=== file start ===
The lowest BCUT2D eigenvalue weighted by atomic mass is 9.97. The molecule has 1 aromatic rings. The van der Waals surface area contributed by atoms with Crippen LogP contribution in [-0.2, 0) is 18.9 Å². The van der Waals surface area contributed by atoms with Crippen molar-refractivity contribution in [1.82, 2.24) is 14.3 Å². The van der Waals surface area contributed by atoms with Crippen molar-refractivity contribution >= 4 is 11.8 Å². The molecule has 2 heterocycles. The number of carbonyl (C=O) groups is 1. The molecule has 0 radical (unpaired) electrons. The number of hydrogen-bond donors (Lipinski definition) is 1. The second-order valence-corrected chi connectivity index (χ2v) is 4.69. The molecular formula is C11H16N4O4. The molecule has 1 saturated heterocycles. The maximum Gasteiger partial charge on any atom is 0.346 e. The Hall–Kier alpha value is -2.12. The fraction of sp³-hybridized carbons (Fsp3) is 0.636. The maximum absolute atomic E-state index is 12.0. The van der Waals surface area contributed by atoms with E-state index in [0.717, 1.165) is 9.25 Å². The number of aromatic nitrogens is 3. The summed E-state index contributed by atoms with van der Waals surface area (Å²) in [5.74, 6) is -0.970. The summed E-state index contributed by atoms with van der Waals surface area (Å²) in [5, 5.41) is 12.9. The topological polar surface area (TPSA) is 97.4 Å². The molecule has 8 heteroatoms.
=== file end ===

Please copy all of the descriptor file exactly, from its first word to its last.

The lowest BCUT2D eigenvalue weighted by atomic mass is 9.97. The molecule has 1 aromatic rings. The van der Waals surface area contributed by atoms with Crippen LogP contribution in [-0.2, 0) is 18.9 Å². The van der Waals surface area contributed by atoms with Crippen molar-refractivity contribution in [1.82, 2.24) is 14.3 Å². The van der Waals surface area contributed by atoms with Crippen molar-refractivity contribution >= 4 is 11.8 Å². The molecule has 2 heterocycles. The number of carbonyl (C=O) groups is 1. The molecule has 0 radical (unpaired) electrons. The number of hydrogen-bond donors (Lipinski definition) is 1. The second-order valence-corrected chi connectivity index (χ2v) is 4.69. The molecular formula is C11H16N4O4. The molecule has 1 saturated heterocycles. The maximum Gasteiger partial charge on any atom is 0.346 e. The Hall–Kier alpha value is -2.12. The fraction of sp³-hybridized carbons (Fsp3) is 0.636. The maximum absolute atomic E-state index is 12.0. The van der Waals surface area contributed by atoms with E-state index in [0.717, 1.165) is 9.25 Å². The number of aromatic nitrogens is 3. The summed E-state index contributed by atoms with van der Waals surface area (Å²) in [5.74, 6) is -0.970. The summed E-state index contributed by atoms with van der Waals surface area (Å²) in [5, 5.41) is 12.9. The topological polar surface area (TPSA) is 97.4 Å². The molecule has 8 heteroatoms.